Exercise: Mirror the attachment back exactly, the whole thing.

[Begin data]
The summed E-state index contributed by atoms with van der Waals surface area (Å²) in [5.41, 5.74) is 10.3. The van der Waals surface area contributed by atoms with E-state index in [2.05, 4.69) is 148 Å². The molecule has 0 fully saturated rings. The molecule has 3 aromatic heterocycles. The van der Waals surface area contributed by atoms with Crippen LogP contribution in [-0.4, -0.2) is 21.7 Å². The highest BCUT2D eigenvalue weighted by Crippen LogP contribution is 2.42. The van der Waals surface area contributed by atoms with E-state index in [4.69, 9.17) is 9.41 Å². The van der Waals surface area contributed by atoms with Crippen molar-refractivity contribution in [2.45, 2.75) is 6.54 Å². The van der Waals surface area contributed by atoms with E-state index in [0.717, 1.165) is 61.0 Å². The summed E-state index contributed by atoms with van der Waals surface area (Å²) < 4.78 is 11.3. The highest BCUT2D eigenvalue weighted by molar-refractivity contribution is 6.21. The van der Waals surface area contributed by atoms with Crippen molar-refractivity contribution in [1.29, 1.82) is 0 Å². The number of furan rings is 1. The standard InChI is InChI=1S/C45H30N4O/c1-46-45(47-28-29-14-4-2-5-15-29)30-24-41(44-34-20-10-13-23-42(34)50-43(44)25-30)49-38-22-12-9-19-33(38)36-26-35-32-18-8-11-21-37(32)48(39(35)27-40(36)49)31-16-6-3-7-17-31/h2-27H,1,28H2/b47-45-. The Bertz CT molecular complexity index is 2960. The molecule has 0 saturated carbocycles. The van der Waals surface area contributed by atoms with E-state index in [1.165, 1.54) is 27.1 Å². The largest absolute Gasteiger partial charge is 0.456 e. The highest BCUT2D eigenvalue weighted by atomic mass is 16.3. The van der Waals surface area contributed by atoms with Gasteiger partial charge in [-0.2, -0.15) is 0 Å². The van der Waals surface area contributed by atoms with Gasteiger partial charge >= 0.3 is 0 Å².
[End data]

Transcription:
The summed E-state index contributed by atoms with van der Waals surface area (Å²) in [5.41, 5.74) is 10.3. The van der Waals surface area contributed by atoms with E-state index in [2.05, 4.69) is 148 Å². The molecule has 0 fully saturated rings. The molecule has 3 aromatic heterocycles. The van der Waals surface area contributed by atoms with Crippen LogP contribution in [-0.4, -0.2) is 21.7 Å². The highest BCUT2D eigenvalue weighted by Crippen LogP contribution is 2.42. The van der Waals surface area contributed by atoms with E-state index in [4.69, 9.17) is 9.41 Å². The van der Waals surface area contributed by atoms with Crippen molar-refractivity contribution in [2.45, 2.75) is 6.54 Å². The van der Waals surface area contributed by atoms with E-state index in [0.717, 1.165) is 61.0 Å². The summed E-state index contributed by atoms with van der Waals surface area (Å²) < 4.78 is 11.3. The highest BCUT2D eigenvalue weighted by molar-refractivity contribution is 6.21. The van der Waals surface area contributed by atoms with Crippen molar-refractivity contribution in [1.29, 1.82) is 0 Å². The number of furan rings is 1. The standard InChI is InChI=1S/C45H30N4O/c1-46-45(47-28-29-14-4-2-5-15-29)30-24-41(44-34-20-10-13-23-42(34)50-43(44)25-30)49-38-22-12-9-19-33(38)36-26-35-32-18-8-11-21-37(32)48(39(35)27-40(36)49)31-16-6-3-7-17-31/h2-27H,1,28H2/b47-45-. The Bertz CT molecular complexity index is 2960. The molecule has 0 saturated carbocycles. The van der Waals surface area contributed by atoms with E-state index in [1.165, 1.54) is 27.1 Å². The largest absolute Gasteiger partial charge is 0.456 e. The highest BCUT2D eigenvalue weighted by atomic mass is 16.3. The van der Waals surface area contributed by atoms with Gasteiger partial charge in [-0.2, -0.15) is 0 Å². The van der Waals surface area contributed by atoms with Gasteiger partial charge >= 0.3 is 0 Å².